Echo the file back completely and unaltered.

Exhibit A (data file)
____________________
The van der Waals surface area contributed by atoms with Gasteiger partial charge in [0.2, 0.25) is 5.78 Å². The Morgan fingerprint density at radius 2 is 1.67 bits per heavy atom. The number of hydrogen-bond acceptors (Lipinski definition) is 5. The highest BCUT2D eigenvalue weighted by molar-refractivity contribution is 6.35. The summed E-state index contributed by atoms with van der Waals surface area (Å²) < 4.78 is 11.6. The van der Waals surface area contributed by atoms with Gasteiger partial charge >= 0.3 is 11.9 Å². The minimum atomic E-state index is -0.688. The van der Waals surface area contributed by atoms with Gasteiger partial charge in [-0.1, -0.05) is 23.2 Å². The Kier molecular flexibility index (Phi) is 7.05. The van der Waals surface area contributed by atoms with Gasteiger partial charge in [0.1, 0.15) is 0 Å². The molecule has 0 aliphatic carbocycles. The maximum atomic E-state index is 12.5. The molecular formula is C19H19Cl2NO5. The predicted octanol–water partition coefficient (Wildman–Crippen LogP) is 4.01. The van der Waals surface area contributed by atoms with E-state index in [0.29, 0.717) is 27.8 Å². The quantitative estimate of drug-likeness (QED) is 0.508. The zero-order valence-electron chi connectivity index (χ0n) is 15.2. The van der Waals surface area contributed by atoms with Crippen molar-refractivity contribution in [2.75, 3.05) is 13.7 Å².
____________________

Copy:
The van der Waals surface area contributed by atoms with Gasteiger partial charge in [0.2, 0.25) is 5.78 Å². The Morgan fingerprint density at radius 2 is 1.67 bits per heavy atom. The number of hydrogen-bond acceptors (Lipinski definition) is 5. The highest BCUT2D eigenvalue weighted by molar-refractivity contribution is 6.35. The summed E-state index contributed by atoms with van der Waals surface area (Å²) < 4.78 is 11.6. The van der Waals surface area contributed by atoms with Gasteiger partial charge >= 0.3 is 11.9 Å². The minimum atomic E-state index is -0.688. The van der Waals surface area contributed by atoms with Gasteiger partial charge in [-0.1, -0.05) is 23.2 Å². The Kier molecular flexibility index (Phi) is 7.05. The van der Waals surface area contributed by atoms with Gasteiger partial charge in [0.1, 0.15) is 0 Å². The molecule has 0 aliphatic carbocycles. The maximum atomic E-state index is 12.5. The molecular formula is C19H19Cl2NO5. The predicted octanol–water partition coefficient (Wildman–Crippen LogP) is 4.01. The van der Waals surface area contributed by atoms with E-state index in [0.29, 0.717) is 27.8 Å². The quantitative estimate of drug-likeness (QED) is 0.508. The zero-order valence-electron chi connectivity index (χ0n) is 15.2. The van der Waals surface area contributed by atoms with Crippen molar-refractivity contribution in [2.75, 3.05) is 13.7 Å².